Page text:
Accidental Surrogate

Accidental Surrogate For Alpha Novel Free -Chapter 53


“You look radiant.” Sinclair’s father is beaming up at me from his wheelchair, “how’s my grandbaby
treating you?”

“Oh he’s certainly making his presence known.” I laugh, sliding my arms into the sleeves of my coat.
Sinclair is holding the garment up for me, then straightens it around my shoulders as if worried I won’t
be warm enough. He’s been particularly on edge tonight, and though I understand his agitation, I’m
beginning to tire of being treated like a china doll. “Stop fussing, Dominic, I’m fine.”

“I’m still not sure this is a good idea.” He grumbles. “Your blood pressure was much too high this
afternoon and you didn’t get nearly enough rest.”

“You’re the one who keeps telling me how important these events are.” I remind him. “And I feel
perfectly well.”

He’s still muttering to himself, and Henry chuckles, “You’re fighting a losing battle, my dear. There won’t
be any reasoning with him – I was the same way when his mother was breeding and we weren’t

“It’s too much stress.” Sinclair agrees. “All the media and the royal family, on top of the crowds.”

“Not to mention your brother.” Henry adds darkly. It’s true that this is the first time I’m going to be
encountering all of these people together, but it’s also far from the last. The Yuletide Feast is only the
third night of the festival, and we still have four more high profile events to get through before we can
relax. Even then it will only be a temporary reprieve – we still have the rest of the campaign to get

“I’ll be fine.” I insist. “You don’t have to coddle me.”

Both men raise their eyebrows, as if to say that this isn’t my decision and I absolutely do need to be
coddled. Sure enough, Sinclair shakes his head and overrules me. “We’ll come home at the first sign
you feel overwhelmed – and that isn’t up for debate.”

I turn away, rolling my eyes when I’m confident they can’t see my face. However as I begin to step
towards the door, Sinclair pulls me back against his chest. The big Alpha lowers his lips to my ear, his
deep voice like rough velvet. “I saw that, trouble.”

My stomach swoops with excitement and apprehension, and I try to make my voice sound stronger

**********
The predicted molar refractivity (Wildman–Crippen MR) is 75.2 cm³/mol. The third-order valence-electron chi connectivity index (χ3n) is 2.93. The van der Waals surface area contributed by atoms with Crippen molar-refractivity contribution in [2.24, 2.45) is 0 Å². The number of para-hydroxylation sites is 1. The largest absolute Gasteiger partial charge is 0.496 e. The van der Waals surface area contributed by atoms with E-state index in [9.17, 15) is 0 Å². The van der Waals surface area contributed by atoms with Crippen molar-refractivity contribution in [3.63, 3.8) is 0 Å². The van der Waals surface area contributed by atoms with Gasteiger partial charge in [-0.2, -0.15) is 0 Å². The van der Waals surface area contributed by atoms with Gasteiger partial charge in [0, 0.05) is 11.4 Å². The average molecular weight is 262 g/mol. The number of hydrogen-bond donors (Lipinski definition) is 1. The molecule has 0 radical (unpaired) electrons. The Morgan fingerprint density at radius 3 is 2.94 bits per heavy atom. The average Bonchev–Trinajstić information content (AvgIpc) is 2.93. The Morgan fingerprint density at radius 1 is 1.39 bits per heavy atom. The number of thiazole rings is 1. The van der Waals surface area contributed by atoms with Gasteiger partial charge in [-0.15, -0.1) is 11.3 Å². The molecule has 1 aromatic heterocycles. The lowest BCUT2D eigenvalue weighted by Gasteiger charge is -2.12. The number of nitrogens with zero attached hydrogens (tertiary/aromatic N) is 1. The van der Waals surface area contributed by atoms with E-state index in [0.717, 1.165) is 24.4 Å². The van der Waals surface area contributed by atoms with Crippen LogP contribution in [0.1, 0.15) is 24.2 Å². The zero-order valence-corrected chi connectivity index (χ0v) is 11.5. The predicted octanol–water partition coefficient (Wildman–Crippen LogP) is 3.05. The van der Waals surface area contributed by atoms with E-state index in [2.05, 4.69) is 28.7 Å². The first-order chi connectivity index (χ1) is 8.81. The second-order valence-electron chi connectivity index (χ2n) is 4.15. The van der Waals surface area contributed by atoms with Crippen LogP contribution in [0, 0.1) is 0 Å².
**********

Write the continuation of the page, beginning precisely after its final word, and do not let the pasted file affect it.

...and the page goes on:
than I feel. “And?” I challenge him. “I’m not scared of you.”

A low chuckle vibrates in his chest, and I feel very overheated all of a sudden. “Liar.” Sinclair croons,
petting me affectionately. I’m only too aware that his father is only a few feet behind us and can hear
every word. I feel my cheeks flush with color, but the elder alpha doesn’t seem embarrassed at all.

“Alright you two, we’re going to be late.”

We pile out the door and into the back of the limo, Sinclair effortlessly lifting his father into the seat and
stowing his wheelchair in the trunk before joining us. I’m deeply curious to know more about Henry’s
relationship with Roger, especially given the way he warned us about his presence. “Do you see Roger
often?” I inquire shyly.

Dark clouds seem to pass over the older man’s features. “No, I’m afraid my son has never forgiven me
for naming Dominic my heir.”

“I’m sorry, I shouldn’t have asked.” I apologize, realizing how personal the question was.

“Nonsense, you’re family now.” Henry assures me, looking pensive. “I love my son as any father
should,” he shares thoughtfully, “and when you welcome your pup you’ll learn firsthand that children
don’t always appreciate what’s best for them. Roger would not have made a good Alpha, and I had to

do what was best for the pack as well as him. Neither would have thrived under his leadership, and I
haven’t ever regretted passing the role to Dominic one bit. I just wish it had been possible to do the
right thing without sewing so much discord in my family.”

“Roger hated me long before you named me as your heir.” Sinclair interjects, and I can see his
protective side coming out in response to his father’s sadness. “He’s been after me ever since Mom
died, and becoming Alpha wouldn’t have helped our relationship at all. If anything it would have created
more problems. He would have mismanaged things and I would have been compelled to challenge
him. You did the right thing.”

“Oh I know,” Henry reaches over to pat Sinclair’s shoulder, “I just can’t help thinking that there might
have been a better way, I could have handled it differently, including losing your mother.”

“Everything is easy in hindsight.” I offer gently. “And grief blinds us all, there is no right way to handle it.
Besides, it sounds like these cards were already on the table from the start. I’m sure you did the best
you could – and that’s all any of us can hope for.”

“Thank you Ella.” Henry proclaims, managing a dim smile. “I appreciate that.”

We continue to the fair in peaceful silence, and I find myself staring out the window at all the lavish